Her brandish'd lance. Dryden's Æneid. pose, They had such courage and audacity!

2. To rush with vehemence.

Sbaksp. Lun-look'd prophets whisper fearful change.

God changed the spirit of the king into milde Shakspeare.

ness, who in a fear lip'd from his throne, and I vould invent as bitter searching terins,

took her in his arms, till she came to herself With full as many signs of deadly hate,



After he went into the tent and found her As leir-fac'd envy in her loathsome cave.


not, he leapel out to the people. Judith. Seven other kine came up out of the river, ill

He ruin upon ruin hears, favour'd and lear-fieshed.


And on me, like a furious giant, leaps. Sandys. Lei a physician beware how he purge after

Sirait leaping from his horse he raised me up.

Rowe. hard frosty weather, and in a lean body, without prepaation.

Bacon. 3. To bound; to spring. Ani ferch their precepts from the cynic tub,

Rejoice ye in that day, and leap for joy. Luke. Pratsng the lean, and sallow, abstinence. Milton.

I am warm’d, my heart Swear that Adrastus, and the lean-look'd pro

Leaps at the trumpet's voice, and burns for phet,


Addison. Arejont conspirators. Dryden and Lee. 4. To Ay ; to start.

Lea: people often suffer for wanit of fat, as fat He parted frowning from me, as if ruin peoplemay by obstruction of the vessels.

Leaped from his eyes: so looks the chased lion

Arbutbrot. Upon the daring huntsman that has gallid him; No'aughing graces wanton in my eyes; Then makes him nothing. Shaksp. Henry vill, But higger'd grief, lean-looking sallow care,

Out of his mouth go burning lamps, and sparks Duellon my brow. Rogue's Jane Sbore. of fire leap out.

Job. 2. N tunctuous; thin; hungry,

TO LEAP. V. n.
Thee are two chief kinds of terrestrial li. 1. To pass over, or into, by leaping.

to wield



Every man is 110c of a constitution :o leap a You

ingy raly upon my tender cire, guli for the siving of his country. L'Estrange. Tokiepium tar from perils of ambition : As onc condemn’d to lap a precipict,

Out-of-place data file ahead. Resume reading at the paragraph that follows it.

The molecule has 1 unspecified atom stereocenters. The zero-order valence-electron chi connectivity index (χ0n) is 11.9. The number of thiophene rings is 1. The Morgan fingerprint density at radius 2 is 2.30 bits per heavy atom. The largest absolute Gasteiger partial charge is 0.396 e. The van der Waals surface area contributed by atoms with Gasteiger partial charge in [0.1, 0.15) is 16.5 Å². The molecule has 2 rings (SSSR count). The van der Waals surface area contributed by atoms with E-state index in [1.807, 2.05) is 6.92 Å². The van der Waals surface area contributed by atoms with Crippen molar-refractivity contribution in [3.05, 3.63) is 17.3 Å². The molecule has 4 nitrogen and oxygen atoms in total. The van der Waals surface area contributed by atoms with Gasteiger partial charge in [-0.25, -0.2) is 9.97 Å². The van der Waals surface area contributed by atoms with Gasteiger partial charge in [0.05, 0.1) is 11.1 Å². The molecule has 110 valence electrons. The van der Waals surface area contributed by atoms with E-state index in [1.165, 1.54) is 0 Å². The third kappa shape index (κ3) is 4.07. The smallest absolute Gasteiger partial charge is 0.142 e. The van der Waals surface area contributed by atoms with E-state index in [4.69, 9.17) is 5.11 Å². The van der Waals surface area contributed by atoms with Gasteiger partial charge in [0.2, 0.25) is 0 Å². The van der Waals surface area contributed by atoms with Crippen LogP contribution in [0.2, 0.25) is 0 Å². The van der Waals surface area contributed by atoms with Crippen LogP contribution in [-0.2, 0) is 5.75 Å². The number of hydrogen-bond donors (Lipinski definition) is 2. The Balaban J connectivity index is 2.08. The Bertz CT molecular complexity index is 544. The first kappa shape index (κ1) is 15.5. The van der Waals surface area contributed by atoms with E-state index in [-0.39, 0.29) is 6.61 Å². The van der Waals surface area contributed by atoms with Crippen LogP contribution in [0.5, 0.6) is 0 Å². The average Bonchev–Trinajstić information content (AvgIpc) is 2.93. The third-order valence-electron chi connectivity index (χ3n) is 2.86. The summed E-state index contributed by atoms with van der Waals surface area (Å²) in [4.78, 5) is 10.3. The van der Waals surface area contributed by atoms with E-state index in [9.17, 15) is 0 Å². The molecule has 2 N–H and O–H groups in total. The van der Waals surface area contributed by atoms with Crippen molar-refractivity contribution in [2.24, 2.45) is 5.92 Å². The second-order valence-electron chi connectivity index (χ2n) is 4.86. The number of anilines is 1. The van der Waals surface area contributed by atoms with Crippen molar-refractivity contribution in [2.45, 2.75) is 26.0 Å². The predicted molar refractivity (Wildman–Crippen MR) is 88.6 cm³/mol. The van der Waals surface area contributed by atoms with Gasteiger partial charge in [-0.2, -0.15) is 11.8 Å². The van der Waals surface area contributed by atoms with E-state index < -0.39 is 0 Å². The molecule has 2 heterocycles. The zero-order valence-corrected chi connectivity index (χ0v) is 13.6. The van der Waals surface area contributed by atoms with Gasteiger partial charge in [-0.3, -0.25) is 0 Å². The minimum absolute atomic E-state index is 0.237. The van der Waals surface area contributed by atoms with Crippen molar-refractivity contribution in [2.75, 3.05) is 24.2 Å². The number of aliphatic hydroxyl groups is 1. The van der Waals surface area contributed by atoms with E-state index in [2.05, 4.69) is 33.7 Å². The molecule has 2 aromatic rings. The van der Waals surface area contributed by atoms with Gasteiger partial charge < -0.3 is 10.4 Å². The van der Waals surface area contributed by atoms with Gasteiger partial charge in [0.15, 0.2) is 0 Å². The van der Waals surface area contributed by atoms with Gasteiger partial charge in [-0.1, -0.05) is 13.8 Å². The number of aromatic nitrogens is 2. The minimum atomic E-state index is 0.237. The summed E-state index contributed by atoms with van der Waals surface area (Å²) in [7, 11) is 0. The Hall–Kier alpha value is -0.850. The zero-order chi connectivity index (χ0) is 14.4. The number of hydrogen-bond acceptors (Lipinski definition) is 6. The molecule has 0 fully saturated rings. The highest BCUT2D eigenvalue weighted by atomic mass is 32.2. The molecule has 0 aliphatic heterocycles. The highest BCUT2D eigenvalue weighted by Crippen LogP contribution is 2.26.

All he can learn of me, will be to weep! Pbilip, Who sees before his eyes ihe depth bcior, 2. To teach. (It is observable, that in Stops short.

Dryaien's Spanish liruar. many of the European languages, the Sne dares pursue, if they dare lead: As their example still prevails,

same word signities to learn and to She tempts the stream, or leaps the pales. Prior. teach; to gain or impart knowledge.]

This sense is now obsolete, 2. To compress, as be::sts.

He would learn
Too soon they inust not feel the sting of love :
Let him not leap the cow. Dryden's Georg.

The lion stoop to hiin in lowly wise,
A lusson hard.

Spenser's Fairy Queen. LEAP. 11. s. [!rom the verbs.]

You taught me language, and my prüfit on't 1. Bound ; jump ; act of icaping.

Is, I know how to curse: the red plague zid you, 2. Space passed by leaping.

For learning me your language. Sbaks. Tenpesi. After they have carried their riders safe over A thousand more mischances than this one, all leaps, and though all dangers, what comes of Have learn'd me how to brook this patiently. them in the end but to be broken-winded?

Sbakspeare. L'Estrange.

Hast thou not lourn'd me how 3. Sudden transition.

To make perfumes ? Sbakspeare's Cymbeline. Wickedness comes on by degrees, as well as

TO LEARN. v. n. To take pattern: with of: virtue; and sudden leaps from one extreme to Take my yoke upon you, and learn of me; tor another are unnatural.

I am meck and lowly.

Mał:bew. The commous wrested even the power of

In imitation of sounds, that Man should be the chusing a king intirely out of the hands of the teacher is no part of the matier; for birds will nobles; which was so great a leup, and caused learn one of another. L'acon's Natural Histery. such a convulsion in the state, that the constitu

LE'ARNED. axlj. (from learn.] tion could not bear.


1. Versed in science and literature. 4. An assault of an animal of prey.

It is indifferent to the matter in hand, which The cat made a leap at the mouse. L'Estrange.

Locko way the learned shall determine of it.

Some by old words to fame have made pis5. Embrace of animals.

How she cheats her bellowing lover's eye;, Such labour'd nothings, in so strange a style, The rushing leap, the doubtrul progeny. Dryden. Amaze ih'unitarn'd, and make the learned smile. 6. Hazard, or effect of leaping. Methinks, it were an easy leap

The learred met with free approach, To pluck bright honour from the pale-fac'd Although they came not in a coach. Swift